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The Jewish holiday of Hanukah, also known as the Festival of Lights, will begin on Sunday evening, November 28, at sundown.  Hanukah has become a beloved and joyous holiday that celebrates the rededication of the Second Temple in Jerusalem after its desecration in 164 BCE.  The Maccabees, led by Judah, were the first Jews who fought to defend their religious beliefs. Following the struggle to regain the Holy Temple a great miracle happened when the oil to light the lamp that had only enough oil to burn for one day miraculously burned for eight days, thus establishing the precedent for the eight-day festival. 

Today Hanukah is celebrated in homes around the world by the lighting of the menorah, a nine-branched candelabrum that holds a primary candle, the shamash, that is used to light an additional candle for each night until the final night when the menorah glows brightly with all eight candles and the shamash.  As the candles are being lit, blessings are chanted before and during the process.  Many families will light their menorah by a window to share the spirit and glow of the festival.  Aside from lighting the menorah, other Hanukah celebrations have emerged over the years.  In the shtetls of Eastern Europe children were given Hanukah gelt (coins) as a special treat, but real coins have been replaced by chocolate coins, wrapped in gold or silver foil, and brightly wrapped presents which are often given each night of the holiday.  In many homes, playing the game of dreidel, a spinning top that is inscribed with the Hebrew letters that represent the Hanukkah theme, “a great miracle happened there,” may be part of the nightly ritual after lighting the menorah.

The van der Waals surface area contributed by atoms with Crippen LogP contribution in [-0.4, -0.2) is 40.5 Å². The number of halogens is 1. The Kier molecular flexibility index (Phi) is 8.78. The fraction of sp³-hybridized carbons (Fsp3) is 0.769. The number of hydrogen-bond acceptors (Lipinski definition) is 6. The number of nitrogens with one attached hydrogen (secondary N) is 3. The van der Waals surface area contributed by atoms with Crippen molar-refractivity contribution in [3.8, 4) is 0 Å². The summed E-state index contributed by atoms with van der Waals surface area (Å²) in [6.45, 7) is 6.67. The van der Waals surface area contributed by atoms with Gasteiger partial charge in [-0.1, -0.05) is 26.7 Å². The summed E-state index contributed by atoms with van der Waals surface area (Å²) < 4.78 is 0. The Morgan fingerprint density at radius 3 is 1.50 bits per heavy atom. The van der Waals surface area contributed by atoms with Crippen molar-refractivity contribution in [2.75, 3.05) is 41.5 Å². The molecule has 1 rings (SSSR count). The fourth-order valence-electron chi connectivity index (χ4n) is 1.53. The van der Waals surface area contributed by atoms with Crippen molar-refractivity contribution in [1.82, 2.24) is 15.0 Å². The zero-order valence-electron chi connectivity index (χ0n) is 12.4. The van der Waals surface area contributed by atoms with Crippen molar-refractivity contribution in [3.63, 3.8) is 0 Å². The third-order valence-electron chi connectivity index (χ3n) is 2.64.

As with every Jewish holiday, there are traditional Hanukah foods that have special meaning to this festival as they are cooked in oil.  The most notable are the potato latkes (pancakes), fried in batches and served with applesauce or sour cream.  The custom of eating sufganiyot, a jelly-filled donut, has emerged from the Israeli tradition where these delicacies are fried in oil. Whether indulging in latkes, sufganiyot, or fried mozzarella sticks, the importance of celebrating with fried food is recognizing what occurred in the past and honoring this joyous holiday today.

Temple B’nai Israel will host a ZOOM community Hanukah celebration on Saturday, December 4, 2021.  Each household will light their menorah and chant the Hanukkah blessings in their home.  The Religious School children will lead the singing of traditional Hanukah songs followed by a game of Trivia and a Hanukkah scavenger hunt.  Zoom link will be available upon request with RSVPs.

Everyone is encouraged to share why their menorah may have special meaning.  Do you light a menorah that has been handed down through generations?  Maybe you have a sentimental menorah that was made by children who are grown now.   If there are stories to be told, please share yours when sending your RSVP to [email protected]

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